Folder 16-9 holds a notebook with an early version of the book that was eventually published as How Sweet the Sound (the original title was The Wonder of It All), including Shea’s handwritten corrections. Reviews and reactions to the book are in folder 10-12.
Series IV: Sheet Music, Songbooks, Lyrics, Boxes 17-24
This sections contains the actual music that Shea sang, some in form of lyrics and songbooks but mostly in the form of sheet music, both printed and (the majority) handwritten. The material in these boxes perhaps served as a reference library, as well as being used in actual performances. The lyrics are in folder 17-1 and like the material in 16-16, on scraps of paper. Some of the sheets appear to be listing out the songs to be performed in a concert. Boxes 23 and 24 contain a wide range of paperback songbooks. Some contain arrangements for instruments, such as guitar or piano. Some are for particular types of vocals (such as low-voice solos) or are for choirs or community singing. Others are just meant for general audiences. Most contain Christian hymns, although a few have popular nonreligious songs. Some are the claimed favorites of well-known soloists or musicians or composers or Christian leaders such as Kurt Kaiser (folders 23-2 and 24-1), Oswald Smith, John Charles Thomas (folder 23-2), John Wright Follette, F. W. Suffield, and Lowell Patton (folder 23-3). Some have Shea’s name written on them, probably to indicate ownership. Folder 24-2 contains a few songbooks prepared by BGEA staff for use in campaigns, such as the 1957 New York meetings and the 1990 Hong Kong meetings. Folder 24-3 contains songbooks that Shea himself compiled. The publishers represented include Rodeheaver Hall-Mack Company, Lillenas Publishing, Manna Music Inc, Walfred Publishing Company, and Van Kampen Press. See also folders 3-6 and 3-7.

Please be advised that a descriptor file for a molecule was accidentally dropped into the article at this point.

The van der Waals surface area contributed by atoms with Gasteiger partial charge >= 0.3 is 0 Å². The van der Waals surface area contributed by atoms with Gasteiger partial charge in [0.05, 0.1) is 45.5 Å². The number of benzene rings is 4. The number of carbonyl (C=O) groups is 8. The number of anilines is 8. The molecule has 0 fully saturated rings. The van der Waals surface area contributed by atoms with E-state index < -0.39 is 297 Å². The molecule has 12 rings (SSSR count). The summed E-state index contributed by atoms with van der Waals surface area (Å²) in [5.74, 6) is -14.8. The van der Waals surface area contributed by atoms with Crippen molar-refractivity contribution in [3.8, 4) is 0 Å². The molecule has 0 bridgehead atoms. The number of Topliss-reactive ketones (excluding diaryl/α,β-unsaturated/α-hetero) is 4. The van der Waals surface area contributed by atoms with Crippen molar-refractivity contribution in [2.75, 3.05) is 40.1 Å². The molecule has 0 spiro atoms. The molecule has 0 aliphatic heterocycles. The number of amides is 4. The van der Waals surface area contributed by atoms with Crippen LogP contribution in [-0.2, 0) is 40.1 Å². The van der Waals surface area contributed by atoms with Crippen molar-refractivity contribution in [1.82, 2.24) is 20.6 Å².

Boxes 17 through 22 contain sheet music for individual songs, sometimes with different pages with arrangements for different instruments or voices. There are some printed sheets, but the great majority are printed forms on which the music and words have been handwritten, along with other indications for the singer and/or the musician. Some of the printed sheets on non-Shea compositions have a picture of Shea on the cover, along with a line such as “as sung by George Beverly Shea.” Many of these have Shea’s name stamped on or written. Most are Christian hymns, but there are also a few popular songs, such as “The Shadow of Your Smile.” The sheet music not by Shea is arranged alphabetically by title.
Box 22 contains hymns for which Shea wrote either the music or lyrics or both. These are: “Blue Galilee” (music by Shea, words by Neal A. McAuley, folder 22-8), “I Love Thy Presence, Lord” (music by George Beverly Shea, words by his brother Alton J. Shea, folder 22-9), “I Will Praise Him” (music by Shea, words by Shea and his daughter Elaine Shea Anderson, folder 22-10), “I’d Rather Have Jesus” (music by Shea, words by Rhea F. Miller, folder 22-11), “Sing Me A Song of Sharon’s Rose” (music by Shea, words by Staff Captain Gay of the Salvation Army, folder 22-12), “When the Prodigal Son Comes Home” (music by Shea, words by Will H. Houghton, folder 22-13), and “The Wonder of It All” (words and music by Shea, folder 22-14). These folders contain both printed sheets (usually with Shea’s picture on the cover) and sheets o which the music has been handwritten on blank forms.